8. In the present case, the ingredients of both, ‘deficiency in service’ within the meaning of section 2(1) (g) & (o), and ‘unfair trade practice’ within the meaning of section 2(1)(r) of the Act, are well and truly evident on the part of the Builder Co. / OP.
9. The Act, 1986 is for “better protection of the interests of consumers”, in recognizedly a fight amongst unequals.
Its Statement of Objects and Reasons speaks of “speedy and simple redressal to consumer disputes”.
10. I note that the complainant made first deposit of Rs. 2,50,000/- on 24.07.2009 and till 08.01.2013 he deposited the total amount of Rs. 17,90,814/-, but even after six years the complainant did not get delivery of his constructed flat. The helpless complainant filed a complaint in the year 2015 before the State Commission and the same was decided on 12.11.2018. The appellant / OP filed this appeal on 07.03.2019. The Registry noted the defects during proceedings on 26.03.2019 and granted three opportunities to the appellant to cure the defects i.e. on 26.03.2019, 24.04.2019 and 16.05.2019 but defects were cured and the matter was placed for hearing on admission.
Again on 10.07.2019, at the request of learned counsel for the appellant, the matter was adjourned to 07.08.2019. On 07.08.2019, learned counsel for the appellant sought four weeks’ time to explore the possibility of a voluntary amicable equitable settlement. Therefore, the matter was listed on 18.09.2019 to report settlement, if any, or to otherwise argue the case on merit.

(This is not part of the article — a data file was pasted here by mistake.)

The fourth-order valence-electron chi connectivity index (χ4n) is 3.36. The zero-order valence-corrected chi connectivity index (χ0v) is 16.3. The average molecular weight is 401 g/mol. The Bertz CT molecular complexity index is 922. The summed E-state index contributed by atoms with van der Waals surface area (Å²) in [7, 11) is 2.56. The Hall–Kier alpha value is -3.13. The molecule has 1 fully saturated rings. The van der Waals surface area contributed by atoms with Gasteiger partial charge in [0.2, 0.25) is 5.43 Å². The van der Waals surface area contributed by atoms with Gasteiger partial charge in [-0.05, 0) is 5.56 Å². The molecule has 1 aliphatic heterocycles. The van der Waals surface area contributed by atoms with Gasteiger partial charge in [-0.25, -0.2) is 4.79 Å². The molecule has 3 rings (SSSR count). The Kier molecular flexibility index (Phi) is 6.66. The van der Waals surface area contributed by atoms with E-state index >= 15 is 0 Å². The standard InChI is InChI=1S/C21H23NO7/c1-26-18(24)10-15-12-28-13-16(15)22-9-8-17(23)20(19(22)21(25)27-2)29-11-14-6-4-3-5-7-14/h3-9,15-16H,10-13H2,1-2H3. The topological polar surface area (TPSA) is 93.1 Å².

On a bare perusal of the chronology of events, it shows the conduct of the appellant is to delay the matter. All this is not viewed favourab
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ly. 11. Based on foregoing discussion, I find the order of the State Commission to be well appraised and it needs no interference. The first appeal is dismissed. 12. However, in my view it is just and appropriate that Rs. 25,000/- shall be paid by the appellant / OP to the Complainant towards cost of litigation. 13. The appellant / OP shall ensure compliance in its entirety within four weeks of the pronouncement of this Order failing which the entire amount shall carry interest @ 12 % per annum till its realization. 14. The State Commission shall undertake execution as per the law for failure or omission in compliance within the stipulated time-period. 15. The Registry is directed to send a copy of this Order to the State Commission within a week of its pronouncement.